Wal-Mart’s ‘American Idol’-style contest is back

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CNN Money  By Parija Kavilanz  July 1, 2013

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Wal-Mart is reaching out to entrepreneurs again, holding its second annual crowdsourcing contest to find the best new products to offer its customers.

The world's largest retailer is repeating its "Get on the Shelf" competition -- an "American Idol"-style contest that gives any U.S.-based small business, entrepreneur or individual inventor a shot at winning placement on its store shelves or virtual shelf space on Wal-Mart's website.

Entrants can submit products in any category Wal-Mart (WMT, Fortune 500) currently carries -- including anything from toys and electronics to clothing and household goods.

Entries, which must include a video pitch of the product, must be submitted by July 31 at Getontheshelf.walmart.com. Businesses with American-made products are especially encouraged to enter this year, Wal-Mart said.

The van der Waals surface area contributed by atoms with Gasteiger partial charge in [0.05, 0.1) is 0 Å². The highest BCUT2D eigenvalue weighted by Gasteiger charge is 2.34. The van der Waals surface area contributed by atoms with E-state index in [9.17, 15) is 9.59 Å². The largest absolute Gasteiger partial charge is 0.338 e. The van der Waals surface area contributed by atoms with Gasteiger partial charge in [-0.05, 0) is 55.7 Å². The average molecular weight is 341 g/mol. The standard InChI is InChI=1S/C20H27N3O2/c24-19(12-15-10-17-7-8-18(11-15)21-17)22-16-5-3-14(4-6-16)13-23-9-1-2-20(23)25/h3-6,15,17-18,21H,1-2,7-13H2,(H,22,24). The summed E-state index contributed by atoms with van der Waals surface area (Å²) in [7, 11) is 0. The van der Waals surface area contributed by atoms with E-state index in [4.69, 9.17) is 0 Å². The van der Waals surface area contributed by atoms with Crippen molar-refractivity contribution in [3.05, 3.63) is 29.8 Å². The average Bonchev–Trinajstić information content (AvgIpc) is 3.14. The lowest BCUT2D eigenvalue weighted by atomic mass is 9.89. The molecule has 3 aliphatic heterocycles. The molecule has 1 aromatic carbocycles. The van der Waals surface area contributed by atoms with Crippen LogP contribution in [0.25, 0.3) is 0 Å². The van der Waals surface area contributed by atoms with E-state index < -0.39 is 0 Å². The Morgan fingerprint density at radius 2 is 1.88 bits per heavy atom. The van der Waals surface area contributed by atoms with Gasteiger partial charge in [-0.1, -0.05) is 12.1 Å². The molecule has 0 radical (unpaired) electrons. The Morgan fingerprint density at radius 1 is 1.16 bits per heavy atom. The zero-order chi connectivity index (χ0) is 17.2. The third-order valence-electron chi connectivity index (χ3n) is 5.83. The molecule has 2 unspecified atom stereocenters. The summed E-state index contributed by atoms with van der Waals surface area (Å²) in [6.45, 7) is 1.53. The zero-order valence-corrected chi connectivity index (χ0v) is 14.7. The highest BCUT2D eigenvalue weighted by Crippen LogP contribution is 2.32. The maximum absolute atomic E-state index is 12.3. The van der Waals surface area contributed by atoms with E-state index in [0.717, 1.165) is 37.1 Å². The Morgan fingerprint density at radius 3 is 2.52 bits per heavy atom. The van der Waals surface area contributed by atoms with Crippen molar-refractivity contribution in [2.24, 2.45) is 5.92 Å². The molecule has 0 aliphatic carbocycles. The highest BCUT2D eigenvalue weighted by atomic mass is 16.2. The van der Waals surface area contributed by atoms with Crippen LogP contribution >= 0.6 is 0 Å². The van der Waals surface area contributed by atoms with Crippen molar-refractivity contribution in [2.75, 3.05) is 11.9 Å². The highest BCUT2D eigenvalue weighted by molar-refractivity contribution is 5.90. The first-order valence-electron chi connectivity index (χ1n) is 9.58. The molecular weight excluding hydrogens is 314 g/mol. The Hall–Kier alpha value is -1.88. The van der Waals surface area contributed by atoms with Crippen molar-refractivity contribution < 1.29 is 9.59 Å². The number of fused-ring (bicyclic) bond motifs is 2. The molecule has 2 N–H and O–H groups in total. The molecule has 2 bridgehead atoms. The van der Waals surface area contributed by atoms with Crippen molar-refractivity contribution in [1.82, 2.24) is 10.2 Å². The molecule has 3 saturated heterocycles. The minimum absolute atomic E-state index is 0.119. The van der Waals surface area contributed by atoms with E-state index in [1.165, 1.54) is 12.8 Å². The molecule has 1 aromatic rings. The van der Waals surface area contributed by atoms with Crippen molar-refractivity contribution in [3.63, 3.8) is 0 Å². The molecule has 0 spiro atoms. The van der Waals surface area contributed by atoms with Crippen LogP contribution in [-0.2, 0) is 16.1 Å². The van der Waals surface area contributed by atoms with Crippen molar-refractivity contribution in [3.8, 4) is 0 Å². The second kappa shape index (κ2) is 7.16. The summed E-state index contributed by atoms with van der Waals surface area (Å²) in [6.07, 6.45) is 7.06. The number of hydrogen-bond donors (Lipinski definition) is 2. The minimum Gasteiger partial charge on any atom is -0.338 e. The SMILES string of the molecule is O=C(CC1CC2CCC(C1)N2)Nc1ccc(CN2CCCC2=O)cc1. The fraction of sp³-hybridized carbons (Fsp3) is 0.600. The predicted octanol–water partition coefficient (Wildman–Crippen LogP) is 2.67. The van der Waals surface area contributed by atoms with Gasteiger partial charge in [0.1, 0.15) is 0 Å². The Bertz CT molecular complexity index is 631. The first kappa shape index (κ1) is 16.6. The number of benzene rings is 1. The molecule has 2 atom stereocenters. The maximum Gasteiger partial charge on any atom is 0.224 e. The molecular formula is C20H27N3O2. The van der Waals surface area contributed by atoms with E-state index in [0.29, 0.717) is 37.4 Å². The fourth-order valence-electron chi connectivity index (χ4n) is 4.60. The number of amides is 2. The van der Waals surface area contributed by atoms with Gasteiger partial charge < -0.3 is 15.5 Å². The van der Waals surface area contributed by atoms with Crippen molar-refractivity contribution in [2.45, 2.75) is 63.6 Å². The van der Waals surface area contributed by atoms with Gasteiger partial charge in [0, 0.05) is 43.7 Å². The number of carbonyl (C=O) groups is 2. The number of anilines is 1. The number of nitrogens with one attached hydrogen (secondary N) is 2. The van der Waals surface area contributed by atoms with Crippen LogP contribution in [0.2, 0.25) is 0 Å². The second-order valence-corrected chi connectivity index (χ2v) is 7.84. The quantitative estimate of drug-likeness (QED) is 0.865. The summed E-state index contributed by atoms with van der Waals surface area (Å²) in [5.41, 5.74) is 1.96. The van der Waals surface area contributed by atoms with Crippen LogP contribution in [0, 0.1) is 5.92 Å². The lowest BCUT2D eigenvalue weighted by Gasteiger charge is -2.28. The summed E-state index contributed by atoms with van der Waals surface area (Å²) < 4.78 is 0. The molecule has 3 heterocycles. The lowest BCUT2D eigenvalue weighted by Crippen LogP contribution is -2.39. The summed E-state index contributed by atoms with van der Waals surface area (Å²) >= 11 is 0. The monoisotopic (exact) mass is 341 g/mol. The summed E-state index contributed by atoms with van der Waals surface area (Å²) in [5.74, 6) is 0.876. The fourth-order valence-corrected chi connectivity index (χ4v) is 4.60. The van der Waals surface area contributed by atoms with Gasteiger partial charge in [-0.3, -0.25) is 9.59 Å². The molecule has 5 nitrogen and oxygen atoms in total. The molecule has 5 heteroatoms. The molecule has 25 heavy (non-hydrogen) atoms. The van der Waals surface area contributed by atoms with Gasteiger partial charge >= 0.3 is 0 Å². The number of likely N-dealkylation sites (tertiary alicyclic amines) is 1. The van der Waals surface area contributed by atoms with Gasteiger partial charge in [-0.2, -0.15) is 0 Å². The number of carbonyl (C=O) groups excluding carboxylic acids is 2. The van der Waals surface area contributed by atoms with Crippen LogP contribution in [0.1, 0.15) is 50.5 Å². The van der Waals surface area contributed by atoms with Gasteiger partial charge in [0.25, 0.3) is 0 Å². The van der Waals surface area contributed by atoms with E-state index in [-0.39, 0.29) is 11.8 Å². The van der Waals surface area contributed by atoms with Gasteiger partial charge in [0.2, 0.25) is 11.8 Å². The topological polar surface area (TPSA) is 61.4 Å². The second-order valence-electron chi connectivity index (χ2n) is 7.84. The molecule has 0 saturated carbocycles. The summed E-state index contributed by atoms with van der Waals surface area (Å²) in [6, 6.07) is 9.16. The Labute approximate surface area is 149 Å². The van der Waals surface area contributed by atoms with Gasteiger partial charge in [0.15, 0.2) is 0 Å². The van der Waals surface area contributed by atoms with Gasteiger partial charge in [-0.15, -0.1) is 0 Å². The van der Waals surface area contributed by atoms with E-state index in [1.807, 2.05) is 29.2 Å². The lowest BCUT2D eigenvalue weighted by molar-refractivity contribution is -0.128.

A top 20 will be chosen by an online vote. The finalists will be featured in a web series on the contest website.

From that group, viewers will select five winners, and their products will be sold on walmart.com. Those that generate the most pre-orders online might also be named grand prize winners and sold in select Wal-Mart stores.

Wal-Mart's crowdsourcing contest is a departure from how the retailer typically selects its products.

The retailer typically requires vendors to meet Wal-Mart buyers in small rooms along a corridor referred to as "vendor row" at the company's headquarters in Bentonville, Ark. Businesses get a strict hour or less to pitch their products.

"This contest doesn't displace that traditional process. It complements it," said Joel Anderson, president and CEO of Walmart.com. "In this age of technology, the contest is a great way for us to engage our customers and small businesses in a different way."

The contest drew more than 5,000 entries last year and over 1 million votes to determine one grand prize winner and two runners-up.

HumanKind Water, a Philadelphia-based bottled water company that touts its social conscience, won the most votes -- and the top prize of having its product sold in nearly 200 Wal-Mart stores.

"We were a brand new company before the contest, working on our five-year business plan," said T.J. Foltz, president of HumanKind. "Nine months after we won, we were in Wal-Mart. We're living a dream."

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